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West Newton blacksmith to compete on 'Forged in Fire'

| Monday, July 17, 2017, 11:00 p.m.
Christian Tyler Randolph | Tribune-Review
Andrew Takach works on a knife at his West Newton workshop on Friday July 14, 2017. Takach will appear on an upcoming episode of “Forged in Fire” on the History Channel.
Christian Tyler Randolph | Tribune-Review
Andrew Takach works on a knife at his West Newton workshop on Friday July 14, 2017. Takach will appear on an upcoming episode of “Forged in Fire” on the History Channel.
Christian Tyler Randolph | Tribune-Review
Andrew Takach works on a knife at his West Newton workshop on Friday July 14, 2017. Takach will appear on an upcoming episode of “Forged in Fire” on the History Channel.
Christian Tyler Randolph | Tribune-Review
Andrew Takach, left, and his son, John, work on a knife in West Newton on Friday, July 14, 2017. Takach will appear on an upcoming episode of “Forged in Fire” on the History Channel.
Christian Tyler Randolph | Tribune-Review
Andrew Takach works on a knife at his West Newton workshop on Friday July 14, 2017. Takach will appear on an upcoming episode of “Forged in Fire” on the History Channel.

Picture a television show like “Iron Chef” with steel instead of steak, and you've got a good idea of what “Forged in Fire” is about.

The History Channel's reality competition show pits four American blacksmiths against one another in each episode. On July 25, it will feature a local face.

“The kids had been on me and telling me, ‘Dad, you need to get on that show! Dad, you need to get on that show!'” said Andrew Takach, 38, of West Newton. They were fans of the show before producers invited Takach, who has forged knives for more than a decade, to compete in February. He was recommended by the man producers first reached out to — friend and fellow knife maker Greg Gottschalk.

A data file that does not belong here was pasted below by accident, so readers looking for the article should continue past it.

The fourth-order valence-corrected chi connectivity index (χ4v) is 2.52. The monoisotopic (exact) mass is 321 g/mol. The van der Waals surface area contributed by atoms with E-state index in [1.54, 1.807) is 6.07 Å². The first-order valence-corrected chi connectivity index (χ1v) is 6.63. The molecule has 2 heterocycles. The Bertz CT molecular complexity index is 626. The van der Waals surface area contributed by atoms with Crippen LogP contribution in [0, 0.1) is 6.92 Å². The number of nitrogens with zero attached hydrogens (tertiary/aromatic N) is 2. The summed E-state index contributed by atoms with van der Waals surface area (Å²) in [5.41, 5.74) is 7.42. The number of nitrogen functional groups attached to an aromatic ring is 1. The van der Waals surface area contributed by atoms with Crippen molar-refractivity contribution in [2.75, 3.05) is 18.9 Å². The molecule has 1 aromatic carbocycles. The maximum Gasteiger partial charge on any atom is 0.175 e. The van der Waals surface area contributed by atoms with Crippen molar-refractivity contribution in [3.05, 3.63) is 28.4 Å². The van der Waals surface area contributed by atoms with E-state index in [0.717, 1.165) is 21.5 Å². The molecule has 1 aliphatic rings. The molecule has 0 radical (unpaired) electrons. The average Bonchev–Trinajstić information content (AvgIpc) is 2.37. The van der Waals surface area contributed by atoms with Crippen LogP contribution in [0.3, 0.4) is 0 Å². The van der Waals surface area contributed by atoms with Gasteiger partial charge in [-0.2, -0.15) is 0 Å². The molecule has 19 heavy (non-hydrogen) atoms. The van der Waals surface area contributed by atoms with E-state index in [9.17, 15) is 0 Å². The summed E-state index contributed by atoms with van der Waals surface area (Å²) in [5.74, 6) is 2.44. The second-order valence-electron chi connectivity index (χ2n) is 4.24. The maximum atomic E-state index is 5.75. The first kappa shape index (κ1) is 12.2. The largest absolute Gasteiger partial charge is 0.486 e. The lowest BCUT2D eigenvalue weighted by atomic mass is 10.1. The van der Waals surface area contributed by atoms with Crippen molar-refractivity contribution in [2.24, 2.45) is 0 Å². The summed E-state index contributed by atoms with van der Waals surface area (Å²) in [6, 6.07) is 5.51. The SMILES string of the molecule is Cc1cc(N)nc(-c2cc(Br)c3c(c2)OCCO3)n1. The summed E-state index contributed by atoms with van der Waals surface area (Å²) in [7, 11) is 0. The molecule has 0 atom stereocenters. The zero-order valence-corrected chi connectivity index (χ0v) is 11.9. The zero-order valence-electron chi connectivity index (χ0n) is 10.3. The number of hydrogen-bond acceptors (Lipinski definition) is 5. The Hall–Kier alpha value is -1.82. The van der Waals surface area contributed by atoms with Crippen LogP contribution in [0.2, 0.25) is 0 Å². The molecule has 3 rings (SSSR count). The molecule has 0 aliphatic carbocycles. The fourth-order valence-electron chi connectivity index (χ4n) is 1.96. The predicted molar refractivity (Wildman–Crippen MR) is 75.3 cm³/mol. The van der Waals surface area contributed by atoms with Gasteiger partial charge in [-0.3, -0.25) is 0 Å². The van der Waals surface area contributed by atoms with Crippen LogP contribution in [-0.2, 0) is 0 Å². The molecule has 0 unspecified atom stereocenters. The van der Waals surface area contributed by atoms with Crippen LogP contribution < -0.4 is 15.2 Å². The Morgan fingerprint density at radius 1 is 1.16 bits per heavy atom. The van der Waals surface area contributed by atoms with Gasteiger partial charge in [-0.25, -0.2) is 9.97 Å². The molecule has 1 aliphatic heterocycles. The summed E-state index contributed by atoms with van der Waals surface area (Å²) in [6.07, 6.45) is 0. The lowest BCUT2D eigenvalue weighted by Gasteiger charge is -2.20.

“They're looking for smiths that know what they're doing and can compete against each other under pressure,” said Gottschalk, 69, of Carnegie.

The American Bladesmith Society -certified master said Takach does “fantastic work.” Although he lacks formal training, Takach has seen his work featured in publications such as Knife World and Blade Magazine.

“I like to do things with my hands. I'm a bricklayer. I'm a craftsman for a living,” Takach said. “I was laid off one year, and I needed something to do. I was stir-crazy, it was December, and I just started tinkering around. I grabbed a hunk of metal and an angle grinder and started shaping it.”

He inherited his zeal for steel from his grandfather, who Takach said “always carried a knife,” and bought him knives when he was a kid.

When he returned to work, Takach said he met a window maker who dabbled in smithing and showed him how to shape metal the right way: with a forge.

“I started hanging out with him maybe once a week, maybe three times a month,” he said. “He wasn't really a knife maker though, so I kind of outgrew what he had to show me pretty quick.”

Takach learned what he could from other smiths over the years and filled in the gaps himself. The more he learned about the trade, the more populous he learned the community around it was.

“I came to find out the guy that delivered pizza every week when we ordered was a blacksmith, too, I just never knew it,” he said. The community has a strong online presence, which is where Takach sells most of his products. He rarely travels to trade shows, where he would have to bring more knives than he usually makes at a time.

Although he said he's not planning to ramp up his output, he is planning to put together a more permanent workshop.

Beside the house he recently bought is a two-story, concrete block building that is home to a forge he made himself.

“I'd like to get a bigger milling machine,” he said, “and I'd like to get another power hammer.”

At some point in the next few years, Takach said he hopes to test for journeyman certification from the American Bladesmith Society, which would allow him to stamp his own seal on his products. All the extra room in the new shop means he can start to experiment with bigger weapons, namely swords, and that there's plenty of room for his son, John, to help him with his work.

“I've been waiting for him to go on the show for like, two years,” John Takach, 15, said of his father.

Takach said he's looking forward to seeing the show air and hearing the judges' commentary on his work.

“Win, lose, or draw, it's pretty cool,” he said.

Matthew Guerry is a Tribune-Review staff writer.

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